The Doak, Doak, and Root workbook noted earlier highlighted the value of interaction in writing as well as in speech. Reflecting on this, the authors adopted a question-and-answer format in the second example to enhance engagement. Such questions, of course, need to reflect the interests of the intended audience.
The authors intend for the examples above to provide guidance on crafting a high-quality message in times of public health crisis. Communication from authoritative voices in times of emergency must be developed thoughtfully and tested before they are released to the public. To be high quality, the message must be accurate, specific, actionable, and easy to understand. In the authors’ view, this can be achieved through a careful application of health literacy principles.
This article has been reprinted with permission from the National Academy of Sciences, Courtesy of the National Academies Press, Washington, D.C.
Parson, K., M. P. Allen, W. Alvarado-Little, R. Rudd. 2017. Health literacy insights for health crises. NAM Perspectives. Discussion Paper, National Academy of Medicine, Washington, DC. https://nam.edu/health-literacy-insights-for-health-crises.
- Allen M, Auld E, Logan R, Montes JH, and Rosen S. 2017. Improving collaboration among health communication, health education, and health literacy. NAM Perspectives. Discussion Paper, National Academy of Medicine, Washington, DC. https://nam.edu/improving-collaboration-among-health-communication-health-education-and-health-literacy.
- National Institutes of Health. 2002. Making health communication programs work: A planner’s guide. Bethesda, MD: US Department of Health and Human Services, Public Health Service, Office of Cancer Communications, National Cancer Institute, https://www.cancer.gov/publications/health-communication/pink-book.pdf (accessed April 26, 2017).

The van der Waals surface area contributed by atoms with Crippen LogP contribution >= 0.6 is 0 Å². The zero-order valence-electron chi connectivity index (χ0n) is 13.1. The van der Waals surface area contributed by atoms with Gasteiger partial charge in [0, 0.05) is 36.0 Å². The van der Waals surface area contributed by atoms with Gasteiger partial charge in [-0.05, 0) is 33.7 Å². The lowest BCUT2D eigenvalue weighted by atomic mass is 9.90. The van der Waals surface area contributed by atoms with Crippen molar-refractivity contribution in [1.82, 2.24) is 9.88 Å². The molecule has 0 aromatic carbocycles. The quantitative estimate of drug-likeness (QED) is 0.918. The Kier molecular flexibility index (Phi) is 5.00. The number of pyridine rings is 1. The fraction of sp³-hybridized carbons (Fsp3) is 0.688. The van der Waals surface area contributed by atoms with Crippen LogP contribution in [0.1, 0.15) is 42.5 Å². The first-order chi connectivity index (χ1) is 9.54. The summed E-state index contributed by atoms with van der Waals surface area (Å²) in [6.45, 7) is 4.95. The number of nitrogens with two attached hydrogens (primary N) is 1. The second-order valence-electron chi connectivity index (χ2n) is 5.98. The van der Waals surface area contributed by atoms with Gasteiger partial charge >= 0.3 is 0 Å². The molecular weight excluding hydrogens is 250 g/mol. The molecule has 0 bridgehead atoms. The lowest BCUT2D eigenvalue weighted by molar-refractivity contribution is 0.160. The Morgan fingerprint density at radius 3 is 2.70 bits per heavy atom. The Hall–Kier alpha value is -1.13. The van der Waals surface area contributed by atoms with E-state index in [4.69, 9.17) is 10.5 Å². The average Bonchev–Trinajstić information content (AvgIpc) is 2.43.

- Schwartz, Barry. 2004. The paradox of choice: Why more is less. New York: Ecco.
- Doak CC, Doak LG and Root, JH. 1996. Teaching patients with low literacy skills. 2nd ed. Philadelphia, PA: J. B. Lippincott Co., https://www.hsph.harvard.edu/healthliteracy/resources/teaching-patients-with-low-literacy-skills/ (accessed April 20, 2017).
- McLaughlin GH. 1969. SMOG grading—A new readability formula. Journal of Reading 12:639-646.
- Centers for Disease Control and Prevention. 2017. CDC Clear Communication Index. https://www.cdc.gov/ccindex (accessed April 20, 2017).
- Agency for Healthcare Research and Quality. 2017. The Patient Education Materials Assessment Tool. https://www.ahrq.gov/professionals/prevention-chronic-care/improve/self-mgmt/pemat/index.html (accessed April 20, 2017).
- Mosenthal PB and Kirsch IS. 1998. A new measure for assessing document complexity: The PMOSE/IKIRSCH document readability formula. Journal of Adolescent and Adult Literacy 41(8):638-657.
The views expressed in this paper are those of the authors and not necessarily of the authors’ organizations, the National Academy of Medicine (NAM), or the National Academies of Sciences, Engineering, and Medicine (the National Academies). The paper is intended to help inform and stimulate discussion. It is not a report of the NAM or the National Academies. Copyright by the National Academy of Sciences. All rights reserved.